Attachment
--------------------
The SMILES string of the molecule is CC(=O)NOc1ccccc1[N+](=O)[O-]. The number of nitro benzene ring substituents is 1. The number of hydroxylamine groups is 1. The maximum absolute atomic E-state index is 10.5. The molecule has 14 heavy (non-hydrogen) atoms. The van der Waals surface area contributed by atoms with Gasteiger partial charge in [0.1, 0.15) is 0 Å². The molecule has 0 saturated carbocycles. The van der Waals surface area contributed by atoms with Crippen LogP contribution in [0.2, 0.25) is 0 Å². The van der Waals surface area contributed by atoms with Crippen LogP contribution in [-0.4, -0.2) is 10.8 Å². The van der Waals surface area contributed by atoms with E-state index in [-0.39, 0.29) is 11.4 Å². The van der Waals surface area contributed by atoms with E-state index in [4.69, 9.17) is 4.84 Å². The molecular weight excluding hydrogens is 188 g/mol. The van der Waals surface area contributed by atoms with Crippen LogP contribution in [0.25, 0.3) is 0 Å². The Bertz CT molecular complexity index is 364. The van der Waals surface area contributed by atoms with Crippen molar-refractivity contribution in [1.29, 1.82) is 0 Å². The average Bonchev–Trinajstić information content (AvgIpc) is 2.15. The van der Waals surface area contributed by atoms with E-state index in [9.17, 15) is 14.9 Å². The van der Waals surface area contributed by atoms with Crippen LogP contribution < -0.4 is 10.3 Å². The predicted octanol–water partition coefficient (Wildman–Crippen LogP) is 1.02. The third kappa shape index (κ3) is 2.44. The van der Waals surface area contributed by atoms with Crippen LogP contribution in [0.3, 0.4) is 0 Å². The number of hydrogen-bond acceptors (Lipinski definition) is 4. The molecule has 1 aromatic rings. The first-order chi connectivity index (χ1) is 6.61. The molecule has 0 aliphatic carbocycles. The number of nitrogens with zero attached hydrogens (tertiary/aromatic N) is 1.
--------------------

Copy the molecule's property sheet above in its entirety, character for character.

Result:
The SMILES string of the molecule is CC(=O)NOc1ccccc1[N+](=O)[O-]. The number of nitro benzene ring substituents is 1. The number of hydroxylamine groups is 1. The maximum absolute atomic E-state index is 10.5. The molecule has 14 heavy (non-hydrogen) atoms. The van der Waals surface area contributed by atoms with Gasteiger partial charge in [0.1, 0.15) is 0 Å². The molecule has 0 saturated carbocycles. The van der Waals surface area contributed by atoms with Crippen LogP contribution in [0.2, 0.25) is 0 Å². The van der Waals surface area contributed by atoms with Crippen LogP contribution in [-0.4, -0.2) is 10.8 Å². The van der Waals surface area contributed by atoms with E-state index in [-0.39, 0.29) is 11.4 Å². The van der Waals surface area contributed by atoms with E-state index in [4.69, 9.17) is 4.84 Å². The molecular weight excluding hydrogens is 188 g/mol. The van der Waals surface area contributed by atoms with Crippen LogP contribution in [0.25, 0.3) is 0 Å². The Bertz CT molecular complexity index is 364. The van der Waals surface area contributed by atoms with Crippen molar-refractivity contribution in [1.29, 1.82) is 0 Å². The average Bonchev–Trinajstić information content (AvgIpc) is 2.15. The van der Waals surface area contributed by atoms with E-state index in [9.17, 15) is 14.9 Å². The van der Waals surface area contributed by atoms with Crippen LogP contribution < -0.4 is 10.3 Å². The predicted octanol–water partition coefficient (Wildman–Crippen LogP) is 1.02. The third kappa shape index (κ3) is 2.44. The van der Waals surface area contributed by atoms with Crippen LogP contribution in [0.3, 0.4) is 0 Å². The number of hydrogen-bond acceptors (Lipinski definition) is 4. The molecule has 1 aromatic rings. The first-order chi connectivity index (χ1) is 6.61. The molecule has 0 aliphatic carbocycles. The number of nitrogens with zero attached hydrogens (tertiary/aromatic N) is 1.